You could argue that people go to the cinema and watch films to purposely have their emotion manipulated as it is a safe place to have it done. It’s why people watch ‘scary’ films. People as a whole don’t like being scared, but you do get a form of adrenaline and a feeling you don’t get anywhere else. experiencing the same feeling in a safe environment allows us to get the feeling without the risk. But this only works if the film can draw you into itself and make you forget that you are in a safe place.

I guess you could say a ‘good’ film is one that makes you feel what it wants you to feel. But you can’t because what you feel will be different from what others feel.

An example of this from my own experience is ‘The Deer Hunter’ directed by Michael Cimino. I can accept that it is an amazingly well made film. The acting is amazing, the script is great, the direction is brilliant, yet I don’t think it’s a great film in my own mind.  I want to like it much more than I do but I find it difficult. My problem is the fact that I couldn’t relate to any of the characters. I hadn’t experienced anything they had been through and in turn found it hard to relate to them and the film. (not that I can always relate to all characters in film. that would be silly.) I can accept and see why people love the film, but for me it just doesn’t do it. I’ve watched the film, probably around 5 times in my life, but I jut don’t get much from it. ( I have decided to leave this segment in even though i no longer truly agree with it. I have since watched ‘The Deer Hunter’ agaian and truly believe it to be a masterpiece of filmmaking – even if it does have a pointlessly long wedding sequence)

I can watch a film like ‘Karate Kid’ which his nowhere near as epic in scope or as stunningly made, and enjoy it far more because I find it easier to relate to some of the things that ‘Daniel’ is going through. Things such as trying to be accepted when your young and striving to be all you can. I can endlessly watch that film and never get bored, I will always get a rush of adrenaline at the end when he rises up onto one foot to take that final kick.

A successful film will make you forget you are watching a film. Time no longer matters, neither does your growing hunger or need for the toilet. You are drawn into the world presented to you on the screen and you are there with the characters. You are standing beside Arnie as he wields the minigun in ‘Terminator 2’, You are riding side by side with Brad Pitt about to rob a train in ‘The Assassination of Jesse James By the Coward Robert Ford’. As soon as you start looking at your watch wondering how much more of the film there is. It’s failed…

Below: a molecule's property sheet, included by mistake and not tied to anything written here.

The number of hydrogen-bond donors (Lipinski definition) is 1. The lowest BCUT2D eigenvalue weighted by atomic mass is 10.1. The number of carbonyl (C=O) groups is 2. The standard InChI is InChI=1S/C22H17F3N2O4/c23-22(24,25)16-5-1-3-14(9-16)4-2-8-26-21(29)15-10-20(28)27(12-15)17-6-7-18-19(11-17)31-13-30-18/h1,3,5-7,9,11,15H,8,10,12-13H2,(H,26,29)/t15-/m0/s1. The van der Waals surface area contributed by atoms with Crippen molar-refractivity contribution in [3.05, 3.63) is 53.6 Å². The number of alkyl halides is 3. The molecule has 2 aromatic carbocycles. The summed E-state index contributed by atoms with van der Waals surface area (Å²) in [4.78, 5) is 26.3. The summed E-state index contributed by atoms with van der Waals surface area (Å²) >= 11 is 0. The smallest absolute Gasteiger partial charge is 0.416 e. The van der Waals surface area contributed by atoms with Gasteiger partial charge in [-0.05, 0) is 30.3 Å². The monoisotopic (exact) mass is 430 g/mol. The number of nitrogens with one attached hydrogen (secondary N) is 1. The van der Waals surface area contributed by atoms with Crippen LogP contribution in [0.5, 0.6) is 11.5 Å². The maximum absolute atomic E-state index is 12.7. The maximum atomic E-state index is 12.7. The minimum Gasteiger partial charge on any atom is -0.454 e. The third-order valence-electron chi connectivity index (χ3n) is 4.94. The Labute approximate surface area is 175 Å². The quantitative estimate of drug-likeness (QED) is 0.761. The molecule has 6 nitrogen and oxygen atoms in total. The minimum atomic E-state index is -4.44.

ultimately you can never label a film as ‘bad’ or ‘good’. Well at least in the general sense. It can be good or bad for you but not necessarily for someone else. There are a few films i truly despise as pieces of art but I know people who love them. so it all comes down to what you want from a film and whether or not you get it.

I realise I have rambled on in a big pointless circle but I hope you get something out of it. It’s been in my mind for a while and this is only touching the surface….. Please feel free to comment with your thoughts and whether or not you found this to be an entirely pointless exercise in writing. (although we could then argue that with everything being subjective, so is this piece of text)

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I’ll start by saying it’s been a while since I’ve last written a review so here goes:

Godzilla

Before we get into the review I will warn they may be possible spoilers throughout:

So where do I begin?

Well I guess an introduction to Godzilla isn’t really needed as he really is such a cultural icon, which makes it hard to find a suitable opening. Anyway we’ll give it a go.

Now having 27  films in the Japanese series, and 4 American pictures (even if one of them is just the original Godzilla film with an American actor slipped in) Godzilla is one of the longest running film franchises around. This newest incarnation is helmed by the great Gareth Edwards of ‘Monsters’ fame. Where ‘Monsters’ was a low budget almost indie film made with pretty much no crew, 2 actors, a camera and a load of CGI done on a home computer, this is a much larger beast (like the creatures in the film). This film has hundreds of cast and crew and effects that rival pretty much all films on the market today, plus a budget of over 20 times what ‘monsters’ had. I wondered if the money would go straight to Edwards’ head like numerous directors nowadays but I was gladly surprised.